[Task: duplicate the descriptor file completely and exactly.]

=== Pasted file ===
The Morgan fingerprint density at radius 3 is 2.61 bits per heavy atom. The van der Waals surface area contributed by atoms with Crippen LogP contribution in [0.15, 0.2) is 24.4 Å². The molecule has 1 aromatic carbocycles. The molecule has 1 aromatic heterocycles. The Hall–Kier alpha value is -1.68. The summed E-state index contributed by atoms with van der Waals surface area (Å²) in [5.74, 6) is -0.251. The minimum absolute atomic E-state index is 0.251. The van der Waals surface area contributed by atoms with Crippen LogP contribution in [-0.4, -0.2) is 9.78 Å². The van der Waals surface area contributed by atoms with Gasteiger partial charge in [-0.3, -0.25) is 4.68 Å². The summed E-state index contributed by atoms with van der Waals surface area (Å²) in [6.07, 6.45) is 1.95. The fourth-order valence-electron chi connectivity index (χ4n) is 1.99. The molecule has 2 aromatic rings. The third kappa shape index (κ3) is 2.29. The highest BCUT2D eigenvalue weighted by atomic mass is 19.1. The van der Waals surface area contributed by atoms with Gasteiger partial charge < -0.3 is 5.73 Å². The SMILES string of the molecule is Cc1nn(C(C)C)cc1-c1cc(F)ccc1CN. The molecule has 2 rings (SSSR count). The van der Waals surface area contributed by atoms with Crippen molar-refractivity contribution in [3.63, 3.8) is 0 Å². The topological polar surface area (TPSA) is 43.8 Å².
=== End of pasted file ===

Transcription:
The Morgan fingerprint density at radius 3 is 2.61 bits per heavy atom. The van der Waals surface area contributed by atoms with Crippen LogP contribution in [0.15, 0.2) is 24.4 Å². The molecule has 1 aromatic carbocycles. The molecule has 1 aromatic heterocycles. The Hall–Kier alpha value is -1.68. The summed E-state index contributed by atoms with van der Waals surface area (Å²) in [5.74, 6) is -0.251. The minimum absolute atomic E-state index is 0.251. The van der Waals surface area contributed by atoms with Crippen LogP contribution in [-0.4, -0.2) is 9.78 Å². The van der Waals surface area contributed by atoms with Gasteiger partial charge in [-0.3, -0.25) is 4.68 Å². The summed E-state index contributed by atoms with van der Waals surface area (Å²) in [6.07, 6.45) is 1.95. The fourth-order valence-electron chi connectivity index (χ4n) is 1.99. The molecule has 2 aromatic rings. The third kappa shape index (κ3) is 2.29. The highest BCUT2D eigenvalue weighted by atomic mass is 19.1. The van der Waals surface area contributed by atoms with Gasteiger partial charge < -0.3 is 5.73 Å². The SMILES string of the molecule is Cc1nn(C(C)C)cc1-c1cc(F)ccc1CN. The molecule has 2 rings (SSSR count). The van der Waals surface area contributed by atoms with Crippen molar-refractivity contribution in [3.63, 3.8) is 0 Å². The topological polar surface area (TPSA) is 43.8 Å².